Ideally both will show an increase – but the month vs previous month view will not always show an increase if the previous month was one which had unusually high seasonal traffic. (For example, on my food blog, January is usually lower than December because I get a lot of traffic to my Christmas posts in December.)
By default, the graph shows sessions, but I also like to look at page views. To change what the graph shows, click the down arrow next to SESSIONS in the top left and select PAGE VIEWS.
AUDIENCE => DEMOGRAPHICS => OVERVIEW
Another really useful view to look at is your audience demographics. On this screen you can see both the age and gender split of your readers.
This can tell you a lot about the kind of readers you are attracting to your blog, which can help you with your macro keyword research.
AUDIENCE => GEO => LOCATION
This view shows you where the majority of your readers live. You can see what percentage of your readers live in your home country and what percentage come from other countries.
This can be quite fascinating and, when you realise just how many of your readers come from other countries, it can change the way you write your content to make it more inclusive and accessible to people from other countries.
If you are especially trying to track readers from a particular country, this screen can help you track your progress. You can also see things like bounce rate and session duration by country – this can help you understand if readers from one particular country are bouncing off your site particularly quickly – you may then need to understand why and work out what you can do to fix the problem.
For example, if you are a recipe blogger in the UK and you notice the bounce rate is much higher from readers in the USA, it might be because you only show recipe ingredients in grams. If attracting readers from the USA is important to you, this tells you that you should offer the US customary measurements too!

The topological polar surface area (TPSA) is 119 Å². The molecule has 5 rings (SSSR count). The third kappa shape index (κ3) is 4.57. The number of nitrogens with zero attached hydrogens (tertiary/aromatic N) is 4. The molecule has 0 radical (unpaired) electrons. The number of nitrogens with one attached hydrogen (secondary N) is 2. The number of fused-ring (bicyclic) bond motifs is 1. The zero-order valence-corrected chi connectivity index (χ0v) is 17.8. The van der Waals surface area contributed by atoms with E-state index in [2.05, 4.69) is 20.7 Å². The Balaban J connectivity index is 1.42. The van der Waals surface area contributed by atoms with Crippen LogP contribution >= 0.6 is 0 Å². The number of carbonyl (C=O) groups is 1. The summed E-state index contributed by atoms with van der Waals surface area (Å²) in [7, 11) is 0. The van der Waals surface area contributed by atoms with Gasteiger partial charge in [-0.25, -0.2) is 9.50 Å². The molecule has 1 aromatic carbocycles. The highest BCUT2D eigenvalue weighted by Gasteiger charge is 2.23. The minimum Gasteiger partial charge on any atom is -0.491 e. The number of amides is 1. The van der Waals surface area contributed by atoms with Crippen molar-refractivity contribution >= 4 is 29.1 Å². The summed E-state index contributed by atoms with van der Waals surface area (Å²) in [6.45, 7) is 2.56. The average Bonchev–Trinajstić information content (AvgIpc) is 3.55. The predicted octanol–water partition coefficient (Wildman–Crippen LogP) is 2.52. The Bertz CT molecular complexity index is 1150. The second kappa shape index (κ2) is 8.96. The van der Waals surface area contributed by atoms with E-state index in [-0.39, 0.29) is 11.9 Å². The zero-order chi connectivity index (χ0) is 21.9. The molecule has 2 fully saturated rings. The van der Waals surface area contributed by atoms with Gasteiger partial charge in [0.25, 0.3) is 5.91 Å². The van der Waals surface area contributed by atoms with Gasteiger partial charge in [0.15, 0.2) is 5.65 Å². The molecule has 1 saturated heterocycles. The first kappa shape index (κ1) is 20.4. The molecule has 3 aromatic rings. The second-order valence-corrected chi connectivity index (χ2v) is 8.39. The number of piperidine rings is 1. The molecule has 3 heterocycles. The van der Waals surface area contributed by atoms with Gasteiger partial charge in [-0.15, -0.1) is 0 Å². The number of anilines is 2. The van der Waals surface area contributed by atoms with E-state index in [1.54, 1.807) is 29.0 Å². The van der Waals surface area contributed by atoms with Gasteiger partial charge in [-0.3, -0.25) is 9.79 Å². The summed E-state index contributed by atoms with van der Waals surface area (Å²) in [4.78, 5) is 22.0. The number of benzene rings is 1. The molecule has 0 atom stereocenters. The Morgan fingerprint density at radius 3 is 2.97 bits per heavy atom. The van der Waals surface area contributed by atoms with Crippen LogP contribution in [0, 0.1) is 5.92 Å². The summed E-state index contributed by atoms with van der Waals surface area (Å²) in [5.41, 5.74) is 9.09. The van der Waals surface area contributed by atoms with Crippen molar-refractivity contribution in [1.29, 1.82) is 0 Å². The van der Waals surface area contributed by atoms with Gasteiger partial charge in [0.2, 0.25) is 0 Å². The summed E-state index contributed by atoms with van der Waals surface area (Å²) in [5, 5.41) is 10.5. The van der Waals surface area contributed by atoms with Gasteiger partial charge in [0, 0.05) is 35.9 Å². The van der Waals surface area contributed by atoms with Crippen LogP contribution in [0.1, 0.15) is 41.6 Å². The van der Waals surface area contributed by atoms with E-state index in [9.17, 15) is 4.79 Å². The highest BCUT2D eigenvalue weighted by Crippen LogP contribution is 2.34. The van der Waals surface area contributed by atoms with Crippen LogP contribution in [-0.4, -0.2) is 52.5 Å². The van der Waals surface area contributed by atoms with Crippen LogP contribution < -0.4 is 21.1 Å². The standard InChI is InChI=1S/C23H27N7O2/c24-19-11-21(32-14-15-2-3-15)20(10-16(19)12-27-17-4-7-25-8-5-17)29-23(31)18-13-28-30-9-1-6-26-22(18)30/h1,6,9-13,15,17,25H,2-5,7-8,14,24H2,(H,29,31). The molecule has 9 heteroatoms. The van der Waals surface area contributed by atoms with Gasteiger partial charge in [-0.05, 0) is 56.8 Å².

AUDIENCE => MOBILE => OVERVIEW
This screen shows you what percentage of your audience are viewing your site on mobile, desktop and tablet. The information in here can be quite a surprise. Most likely you will find that the vast majority of your visitors are viewing your site on a mobile phone.
This should encourage you to make sure that you have a mobile responsive theme (if you don’t have a mobile responsive theme, you should make this a top priority. See my article on how to choose the right theme for your blog for more information.)
This should also remind you that you need to regularly check that your visitors are having a good experience on the mobile version of your site. So often bloggers do all their work on desktop and rarely, if ever, look at the mobile version to see if everything looks good there too.
ACQUISITION => OVERVIEW
This view shows you where your visitors are coming from. You can see at a glance which are your highest traffic drivers (e.g. organic search, social media, referral from other websites) and how much of your traffic is direct traffic (from people typing your URL into their browser).
You can click on any traffic source to get more information – for example, if you click on ‘social’, it will tell you how much of your traffic comes from Pinterest, Facebook, Instagram etc.
Please note, if you click on organic search in this view, the information is not very helpful as most of the search terms people use to land on your site are hidden under (not provided) or (not set). To get more information on what search terms people are using to land on your website it is much better to look at Google Search Console.
BEHAVIOUR => SITE CONTENT => ALL PAGES